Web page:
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School supplies

Of the many books and cards inside Rachel Stange's classroom at Neveln Elementary School, one math activity book costs $11. The activity cards that accompany it cost $16.

"It adds up fast," Stange said.

Over time, teachers build up supplies. Stange, who started teaching second grade at Banfield Elementary School and moved to teach fifth grade at Neveln two years ago, uses a cubbyhole system she built with her father, shares some of books she's paid for by herself and borrowed the electric pencil sharpener that sits underneath the bookcase at the back of her classroom. 

Stange and nine other Neveln teachers struck it lucky on Wednesday afternoon, when representatives of the Austin Wal-Mart store came to a staff meeting to hand out 10 $100 gift cards. The store selected Neveln based on its needs, and the 10 teachers were chosen through a drawing. The cards were donated to help offset teachers' out-of-pocket classroom supply costs, said Wal-Mart assistant manager Brad Arett.

Teachers can get reimbursement from Austin Public Schools for classroom expenses, but it's not enough to cover all of the out-of-pocket expenses, Stange said.


Neveln Principal Dewey Schara said the district's supply budget isn't down this year, but many factors force teachers to dip into their own resources to fund classroom activities.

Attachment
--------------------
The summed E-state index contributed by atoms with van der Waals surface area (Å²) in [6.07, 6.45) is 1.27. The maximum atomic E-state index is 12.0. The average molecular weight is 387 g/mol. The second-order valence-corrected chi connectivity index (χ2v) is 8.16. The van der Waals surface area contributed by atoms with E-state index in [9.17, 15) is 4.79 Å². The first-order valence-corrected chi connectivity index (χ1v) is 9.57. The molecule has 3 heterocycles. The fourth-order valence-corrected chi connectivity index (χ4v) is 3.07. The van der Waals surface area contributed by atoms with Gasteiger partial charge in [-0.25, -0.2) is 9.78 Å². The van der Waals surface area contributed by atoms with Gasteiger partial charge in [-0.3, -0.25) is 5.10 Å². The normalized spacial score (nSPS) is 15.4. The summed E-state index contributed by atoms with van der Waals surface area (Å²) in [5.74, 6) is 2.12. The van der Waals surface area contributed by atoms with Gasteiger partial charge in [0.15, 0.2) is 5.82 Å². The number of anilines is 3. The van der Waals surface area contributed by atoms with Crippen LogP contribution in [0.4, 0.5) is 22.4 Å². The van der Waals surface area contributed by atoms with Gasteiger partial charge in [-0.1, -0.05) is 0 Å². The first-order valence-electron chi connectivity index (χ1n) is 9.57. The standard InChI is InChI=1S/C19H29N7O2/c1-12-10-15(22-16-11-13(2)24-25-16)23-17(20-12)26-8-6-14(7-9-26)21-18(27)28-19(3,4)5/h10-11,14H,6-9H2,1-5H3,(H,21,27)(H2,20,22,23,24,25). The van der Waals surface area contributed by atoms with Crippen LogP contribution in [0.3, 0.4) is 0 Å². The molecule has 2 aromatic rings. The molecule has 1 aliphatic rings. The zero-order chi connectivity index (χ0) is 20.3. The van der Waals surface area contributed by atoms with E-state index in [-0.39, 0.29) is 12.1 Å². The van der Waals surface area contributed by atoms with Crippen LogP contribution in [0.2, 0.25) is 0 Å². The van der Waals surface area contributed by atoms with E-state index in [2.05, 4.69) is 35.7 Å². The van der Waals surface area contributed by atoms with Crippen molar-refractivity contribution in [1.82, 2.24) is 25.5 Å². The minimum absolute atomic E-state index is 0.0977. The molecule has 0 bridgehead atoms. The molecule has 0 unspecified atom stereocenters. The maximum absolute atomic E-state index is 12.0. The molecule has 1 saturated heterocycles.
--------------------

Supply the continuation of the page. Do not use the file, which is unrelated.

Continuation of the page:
Elementary classrooms are quite visual, so teachers easily can spend $200 to $400 of their own money, Schara said.

The cost of pencils and markers has also gone up. Many teachers use the dollar stores as well as Target and Wal-Mart for supplies the budget doesn't cover. Those can be special markers for boards, date stamps to track a child's writing progress or candies that serve as rewards for jobs well done.

The school district supplies the basics. It gives teachers $75 each, according to Schara.

"And it does go fast," he said.

He said districtwide cutbacks have required teachers to foot more of the cost of classroom supplies themselves. The district is also putting more of its money into technology upgrades and expansion.

Over 63 percent of the students who attend Neveln receive free or reduced lunches, Schara said.

Stange and second-grade teacher Martha Mickelson said teachers commonly dip into their own pocketbooks for classroom expenses. Both of them estimated they spend "hundreds" of dollars each year. Those dollars go toward buying activity books and Learning Center games, they said.


"As classrooms become more specialized and individualized, different students need different materials," said Stange. "You keep adding to your repertoire."

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